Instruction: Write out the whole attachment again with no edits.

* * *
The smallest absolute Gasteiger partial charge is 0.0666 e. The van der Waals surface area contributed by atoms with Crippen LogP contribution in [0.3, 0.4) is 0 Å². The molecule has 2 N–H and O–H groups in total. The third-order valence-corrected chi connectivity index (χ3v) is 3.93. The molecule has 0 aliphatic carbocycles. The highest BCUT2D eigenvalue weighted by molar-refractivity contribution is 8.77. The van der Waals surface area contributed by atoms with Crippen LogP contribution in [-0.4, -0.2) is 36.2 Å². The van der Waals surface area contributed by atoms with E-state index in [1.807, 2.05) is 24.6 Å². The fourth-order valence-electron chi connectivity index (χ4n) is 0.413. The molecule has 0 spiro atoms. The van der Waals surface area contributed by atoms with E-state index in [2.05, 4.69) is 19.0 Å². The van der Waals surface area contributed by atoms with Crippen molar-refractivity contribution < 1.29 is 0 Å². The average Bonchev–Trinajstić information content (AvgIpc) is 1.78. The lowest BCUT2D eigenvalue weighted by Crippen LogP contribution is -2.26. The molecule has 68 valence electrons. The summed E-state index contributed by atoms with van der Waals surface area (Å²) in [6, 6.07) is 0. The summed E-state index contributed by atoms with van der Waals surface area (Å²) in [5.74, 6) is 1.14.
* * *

The smallest absolute Gasteiger partial charge is 0.0666 e. The van der Waals surface area contributed by atoms with Crippen LogP contribution in [0.3, 0.4) is 0 Å². The molecule has 2 N–H and O–H groups in total. The third-order valence-corrected chi connectivity index (χ3v) is 3.93. The molecule has 0 aliphatic carbocycles. The highest BCUT2D eigenvalue weighted by molar-refractivity contribution is 8.77. The van der Waals surface area contributed by atoms with Crippen LogP contribution in [-0.4, -0.2) is 36.2 Å². The van der Waals surface area contributed by atoms with E-state index in [1.807, 2.05) is 24.6 Å². The fourth-order valence-electron chi connectivity index (χ4n) is 0.413. The molecule has 0 spiro atoms. The van der Waals surface area contributed by atoms with E-state index in [2.05, 4.69) is 19.0 Å². The van der Waals surface area contributed by atoms with Crippen molar-refractivity contribution < 1.29 is 0 Å². The average Bonchev–Trinajstić information content (AvgIpc) is 1.78. The lowest BCUT2D eigenvalue weighted by Crippen LogP contribution is -2.26. The molecule has 68 valence electrons. The summed E-state index contributed by atoms with van der Waals surface area (Å²) in [6, 6.07) is 0. The summed E-state index contributed by atoms with van der Waals surface area (Å²) in [5.74, 6) is 1.14.